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Best practices for managing subgroups

Each group can have several subgroups. Since subgroups have some additional restrictions comparing to standard groups you should always think about the use case. Sometimes, using a subgroup can be very beneficial, sometimes using a standard group is a better option. This topic guide will explain the differences between groups and subgroups and will try to explain when to use subgroups.

Differences between group and subgroup

Groups are independent of each other. This might be a good fit when the groups represent physical or legally separated entities.
Subgroups are dependent on their parent groups (ancestors). Subgroups can be configured to access only some of the policies of the parent. This makes subgroups a good fit when you want to represent a line of business in a legal entity (ie. separate life insurances from car insurances)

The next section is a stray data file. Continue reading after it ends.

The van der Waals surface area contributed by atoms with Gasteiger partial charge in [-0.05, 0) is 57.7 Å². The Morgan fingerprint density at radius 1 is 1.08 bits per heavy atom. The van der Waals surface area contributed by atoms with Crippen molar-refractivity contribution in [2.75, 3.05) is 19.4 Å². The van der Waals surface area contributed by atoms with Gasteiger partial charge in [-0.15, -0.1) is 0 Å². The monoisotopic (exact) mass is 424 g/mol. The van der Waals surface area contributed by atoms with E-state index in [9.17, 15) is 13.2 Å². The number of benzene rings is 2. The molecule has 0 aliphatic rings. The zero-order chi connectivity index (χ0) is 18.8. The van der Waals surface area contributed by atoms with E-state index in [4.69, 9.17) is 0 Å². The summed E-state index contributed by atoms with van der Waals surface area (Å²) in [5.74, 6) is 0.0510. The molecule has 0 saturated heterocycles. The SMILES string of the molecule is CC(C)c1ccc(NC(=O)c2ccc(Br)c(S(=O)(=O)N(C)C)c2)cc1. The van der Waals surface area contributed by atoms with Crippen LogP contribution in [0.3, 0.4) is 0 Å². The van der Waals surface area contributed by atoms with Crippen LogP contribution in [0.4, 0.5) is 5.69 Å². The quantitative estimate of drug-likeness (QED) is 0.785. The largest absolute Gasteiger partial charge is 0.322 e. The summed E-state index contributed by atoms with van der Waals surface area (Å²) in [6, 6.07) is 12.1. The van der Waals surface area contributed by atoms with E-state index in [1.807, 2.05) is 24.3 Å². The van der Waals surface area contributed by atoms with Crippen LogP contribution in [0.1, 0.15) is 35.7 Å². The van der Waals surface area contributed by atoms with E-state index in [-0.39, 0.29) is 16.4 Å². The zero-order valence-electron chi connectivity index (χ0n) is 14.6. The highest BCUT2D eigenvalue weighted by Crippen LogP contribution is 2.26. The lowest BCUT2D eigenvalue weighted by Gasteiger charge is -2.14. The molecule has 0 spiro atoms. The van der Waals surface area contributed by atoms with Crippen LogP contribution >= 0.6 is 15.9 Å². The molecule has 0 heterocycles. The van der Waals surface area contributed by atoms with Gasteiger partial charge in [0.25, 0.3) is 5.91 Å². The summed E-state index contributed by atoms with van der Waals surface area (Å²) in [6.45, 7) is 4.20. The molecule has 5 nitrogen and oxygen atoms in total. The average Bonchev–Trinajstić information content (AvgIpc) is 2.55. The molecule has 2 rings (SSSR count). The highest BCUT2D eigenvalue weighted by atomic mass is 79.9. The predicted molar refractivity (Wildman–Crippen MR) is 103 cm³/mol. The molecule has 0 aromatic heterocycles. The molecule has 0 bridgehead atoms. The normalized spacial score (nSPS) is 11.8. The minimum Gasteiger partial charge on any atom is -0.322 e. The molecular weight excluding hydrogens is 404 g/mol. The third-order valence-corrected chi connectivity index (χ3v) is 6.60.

Permissions

Assigning permission to a group member means that he will also have this permission in all subgroups. Subgroups, therefore, make it possible to have 'superusers' that manage multiple groups.

If a person has permissions for a particular group, this does not impact the permissions of other groups on the same level. This makes it possible to have different persons manage different groups. The same person might be able to manage multiple groups on the same level, however, this requires that person to get assigned the permissions manually to each group.

Policies on Group level

A subgroup cannot be connected with a policy that is not linked to its parent group. Assigning a policy to a group does not automatically assign it to its subgroups. This setup makes it possible to limit which policies can be assigned to members of a particular subgroup.